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Film

RIP: Remix Manifesto

Posted by Paloma / October 16, 2008

RiPeflyer.jpgHalfway through our conversation, filmmaker Brett Gaylor strikes an important note with an etymology lesson. He points out that the word amateur originates from the Latin amare, to love.

His film, RIP: Remix Manifesto, stars a range of amateurs, people motivated only by love, doing what they love, regardless of laws they defy – namely, the ones protecting corporations that reap profits from licensing our culture.

There’s Girl Talk, the mash-up artist who made it big by illegally remixing other artists’ songs. The single mother who was fined hundreds of thousands of dollars for downloading. The professor who tours the world promoting Creative Commons, a flexible alternative to copyright laws.

Gaylor’s project is a mashup in itself and the Concordia graduate shamelessly admits to his own infringement. In keeping with the “populist” spirit of the film, Gaylor challenged people to remix footage he posted to his website and possibly see their work included in the finished product. Matthew Soar, a Concordia Professor, answered the call and enlisted his COMS 274 class to “rotoscope” a recording of a Girl Talk concert.

Gaylor points to corporate greed and American copyright laws as the source of “the tension between sharing and owning ideas.” He cites the 1999 free trade agreement between the U.S. and China, in which America dissolved its trade barriers in exchange for China enforcing American copyright laws.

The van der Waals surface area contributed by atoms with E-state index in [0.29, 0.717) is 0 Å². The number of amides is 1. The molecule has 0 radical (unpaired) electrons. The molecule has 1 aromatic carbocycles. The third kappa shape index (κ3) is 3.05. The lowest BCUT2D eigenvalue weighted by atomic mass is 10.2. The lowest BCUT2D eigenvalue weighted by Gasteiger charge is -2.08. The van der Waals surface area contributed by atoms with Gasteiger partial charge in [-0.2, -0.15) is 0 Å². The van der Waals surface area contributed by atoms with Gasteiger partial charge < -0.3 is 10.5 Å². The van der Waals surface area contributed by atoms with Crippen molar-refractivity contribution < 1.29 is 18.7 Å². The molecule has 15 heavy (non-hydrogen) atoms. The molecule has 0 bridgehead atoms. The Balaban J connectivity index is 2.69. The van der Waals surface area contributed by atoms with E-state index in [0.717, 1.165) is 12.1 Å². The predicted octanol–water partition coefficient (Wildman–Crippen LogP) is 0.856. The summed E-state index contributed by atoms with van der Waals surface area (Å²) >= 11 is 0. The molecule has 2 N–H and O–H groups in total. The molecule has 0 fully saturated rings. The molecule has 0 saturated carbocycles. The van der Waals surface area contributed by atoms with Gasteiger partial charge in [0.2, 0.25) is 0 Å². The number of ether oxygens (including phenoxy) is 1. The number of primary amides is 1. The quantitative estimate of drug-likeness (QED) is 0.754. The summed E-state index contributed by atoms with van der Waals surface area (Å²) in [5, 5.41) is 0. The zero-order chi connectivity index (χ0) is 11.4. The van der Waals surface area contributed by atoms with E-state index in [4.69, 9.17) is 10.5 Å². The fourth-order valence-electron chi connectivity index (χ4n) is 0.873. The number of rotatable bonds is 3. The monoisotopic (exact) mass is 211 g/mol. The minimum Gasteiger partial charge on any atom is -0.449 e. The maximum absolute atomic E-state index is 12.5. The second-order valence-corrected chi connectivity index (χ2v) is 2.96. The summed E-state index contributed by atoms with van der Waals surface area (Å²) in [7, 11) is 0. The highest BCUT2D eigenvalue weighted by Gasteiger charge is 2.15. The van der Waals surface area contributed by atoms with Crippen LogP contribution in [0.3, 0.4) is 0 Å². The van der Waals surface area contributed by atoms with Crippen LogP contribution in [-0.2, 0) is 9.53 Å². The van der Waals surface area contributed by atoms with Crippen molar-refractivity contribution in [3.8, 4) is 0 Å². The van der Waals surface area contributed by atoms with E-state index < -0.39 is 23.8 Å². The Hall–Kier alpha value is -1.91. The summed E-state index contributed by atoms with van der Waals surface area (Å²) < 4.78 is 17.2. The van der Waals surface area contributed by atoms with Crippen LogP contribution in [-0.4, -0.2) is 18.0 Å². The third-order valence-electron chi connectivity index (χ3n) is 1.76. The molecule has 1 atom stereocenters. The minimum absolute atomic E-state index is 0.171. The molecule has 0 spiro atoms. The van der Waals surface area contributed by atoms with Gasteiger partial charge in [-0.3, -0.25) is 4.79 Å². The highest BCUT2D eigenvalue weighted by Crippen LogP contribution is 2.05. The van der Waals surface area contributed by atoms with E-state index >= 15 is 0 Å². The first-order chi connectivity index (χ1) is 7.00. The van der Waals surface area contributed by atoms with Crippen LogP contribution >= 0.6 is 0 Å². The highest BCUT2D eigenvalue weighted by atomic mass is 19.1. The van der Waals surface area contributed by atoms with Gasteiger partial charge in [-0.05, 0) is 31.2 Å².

“The U.S. has traded away its manufacturing economy for an economy of ideas, which, as we’ve seen, is crashing down all around us,” Gaylor said.

In Canada, these issues are at the forefront, with Bills C-10 and C-61 threatening to enact American-style controls on the Canadian public. Gaylor hopes that his film will invigorate fight to restore the balance between public and private interests.

In true remix style, RIP is still a work in progress. “We are going to keep remixing it from festival to festival,” Gaylor said. “We don’t want to lock it in time.”

A beta version will screen at the Imperial Cinema as part of the Festival du Nouveau Cinema on Friday, October 17 at 7:30 p.m., followed by an after-party that will be filmed and incorporated into future versions of the film.

Article remixed from the one I wrote for the Concordia Link

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